Summary: When the world is telling everyone else that don’t have this, or they’re not like that, or they’re not good enough, Christians should be the ones sending the message loud and clear, “we love you anyway!”
There are many things I admire about John Wesley, the founder of Methodism. He was intentional about spending time with God each day, even getting up at 4 or 5 a.m. to do so. He took the gospel seriously and wasn’t afraid to remind the people of his day of many long-forgotten truths about Christ and discipleship. He wrote powerful sermons and beautiful prayers, and like his brother Charles, he even authored a few hymns. Yet, for all his writing, there is one lesser known quote from John Wesley, which stands out above all to me. When asked about the distinguishing marks of a Methodist, among many other things, Wesley said this, “As to all opinions which do not strike at the root of Christianity, we think and let think.”
I could almost imagine that John Wesley had Jesus’ words of warning about the Pharisees that we heard a few moments ago in mind when he said this. “As to all opinions which do not strike at the root of Christianity, we think and let think.” You see, just before Jesus begins speaking to the crowds here in this passage, he has responded to the lawyer’s question, “Teacher, which commandment in the law is the greatest?” And Jesus answered him, “You shall love the Lord your God with all your heart, and with all your soul, and with all your mind…and you shall love your neighbor as yourself.” Then Jesus ends by saying, “On these two commandments hang all the law and the prophets.”
In essence, Jesus is saying, “Here it is; here is the root. When it comes to following God, this is what’s most important. Sure there are plenty of laws and regulations, but when it all boils down, this is what matters.” After answering the lawyer’s question, Jesus then turns to the crowd and speaks the words we heard a few moments ago. And basically, Jesus is telling his followers that the Pharisees are good in their devotion to God, and that what they teach is right, and good, and pure, but that when it comes to actual practice they’re not so good; they’re not focused on the root, but rather they’re worrying about other matters. They’re caught up in the mundane, they’re “majoring in the minors” as it were. They’re saying one thing and doing another, they’re talking the talk, but not walking the walk. They’re not practicing what they preach.
In short, in their insistence on strict adherence to laws and regulations, the Pharisees have neglected the most important things, which Jesus describes as “love of God and neighbor.” And instead, they’ve heaped upon their followers these “religious burdens” that do nothing to help people grow in their relationship with God. One biblical scholar translates the verse this way, “You see, they talk but they don’t do. They tie up heavy bundles which are difficult to carry, and they dump them on people’s shoulders – but they themselves aren’t prepared to lift a little finger to move them.”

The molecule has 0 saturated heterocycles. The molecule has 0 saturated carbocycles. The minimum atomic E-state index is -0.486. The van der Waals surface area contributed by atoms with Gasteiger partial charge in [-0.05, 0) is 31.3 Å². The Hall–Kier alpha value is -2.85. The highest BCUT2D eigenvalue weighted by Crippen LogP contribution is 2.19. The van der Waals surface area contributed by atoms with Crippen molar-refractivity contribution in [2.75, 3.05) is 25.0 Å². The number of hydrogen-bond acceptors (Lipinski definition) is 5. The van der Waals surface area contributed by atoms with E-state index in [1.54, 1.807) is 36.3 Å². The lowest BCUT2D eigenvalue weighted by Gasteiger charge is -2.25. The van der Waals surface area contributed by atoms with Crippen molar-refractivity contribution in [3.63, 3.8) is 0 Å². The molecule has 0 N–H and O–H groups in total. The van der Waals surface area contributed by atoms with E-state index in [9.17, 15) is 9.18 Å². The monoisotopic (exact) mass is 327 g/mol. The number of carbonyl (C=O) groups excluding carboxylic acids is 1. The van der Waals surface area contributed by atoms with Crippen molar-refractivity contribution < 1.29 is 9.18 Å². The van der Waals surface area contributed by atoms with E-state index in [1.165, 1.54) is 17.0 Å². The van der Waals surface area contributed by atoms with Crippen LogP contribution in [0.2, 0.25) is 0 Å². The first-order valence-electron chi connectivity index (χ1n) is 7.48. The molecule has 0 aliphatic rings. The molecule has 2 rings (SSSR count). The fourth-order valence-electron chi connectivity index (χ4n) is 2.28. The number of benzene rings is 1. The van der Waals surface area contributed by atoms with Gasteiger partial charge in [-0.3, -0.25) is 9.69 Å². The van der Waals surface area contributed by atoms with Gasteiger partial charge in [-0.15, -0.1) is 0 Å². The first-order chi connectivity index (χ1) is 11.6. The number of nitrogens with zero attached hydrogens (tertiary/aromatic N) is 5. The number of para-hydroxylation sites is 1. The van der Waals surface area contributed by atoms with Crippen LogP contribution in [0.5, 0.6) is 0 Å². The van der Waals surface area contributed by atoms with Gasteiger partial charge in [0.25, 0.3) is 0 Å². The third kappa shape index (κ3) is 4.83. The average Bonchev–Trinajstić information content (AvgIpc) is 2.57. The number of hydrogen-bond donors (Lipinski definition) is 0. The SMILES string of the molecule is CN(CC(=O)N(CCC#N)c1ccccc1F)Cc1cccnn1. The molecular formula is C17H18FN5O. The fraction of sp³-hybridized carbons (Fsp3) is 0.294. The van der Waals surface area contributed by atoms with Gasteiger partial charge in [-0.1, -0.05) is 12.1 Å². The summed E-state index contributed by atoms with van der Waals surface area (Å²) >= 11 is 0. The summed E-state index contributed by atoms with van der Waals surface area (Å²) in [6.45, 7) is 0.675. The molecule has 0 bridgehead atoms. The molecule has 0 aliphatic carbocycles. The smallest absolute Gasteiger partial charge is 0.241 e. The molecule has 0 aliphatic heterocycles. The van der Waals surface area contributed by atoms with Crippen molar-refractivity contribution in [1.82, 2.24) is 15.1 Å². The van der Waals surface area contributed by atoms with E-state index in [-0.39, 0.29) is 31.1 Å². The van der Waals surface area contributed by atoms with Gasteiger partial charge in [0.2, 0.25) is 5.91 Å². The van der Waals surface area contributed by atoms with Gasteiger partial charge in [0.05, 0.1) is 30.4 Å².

Now, it is easy for us to read Jesus’ words, to nod our heads in agreement, and to think to ourselves, “those awful Pharisees.” But Jesus isn’t trying to throw the Pharisees “under the bus,” so to speak, if he was, he wouldn’t have complemented their teaching at the beginning of the passage. And so, we too must be careful about our rush to judgment. As with all of Jesus’ teachings, we need to ask the question, “What is Jesus saying to me?” That’s the question we always need to ask, and today we need to consider the possibility that, when it comes to our spiritual lives, we may be more like those Pharisees than we realize.
As Jesus is teaching the crowds about the teachers of the law and the Pharisees, in essence what he is saying is this: that they would load people down with guilt, judgment and condemnation; and then, having done this, they would condemn them as godless! Is it not true that God’s Word and law can be imposed upon people in such a strict way that any sense of mercy is lacking? All kinds of problems can arise out of a condemning and judgmental attitude toward others. We are all sinners, and we all fall short of God’s glory. None of us can stand up under the burden of the strict letter of the law. To try and do so, would be insane!
And yet, do we not go down that road sometimes? Do we, as the Christian Church, in the twenty-first century, make it difficult for others to turn to God by putting on them “a yoke that neither we nor our fathers have been able to bear?” If so, then in what ways are we doing this? What judgments are we casting down upon our fellow human beings that make it difficult for them to turn to God; that make the Church of Jesus Christ look like a hypocritical, bigoted group of nutcases to much of the world?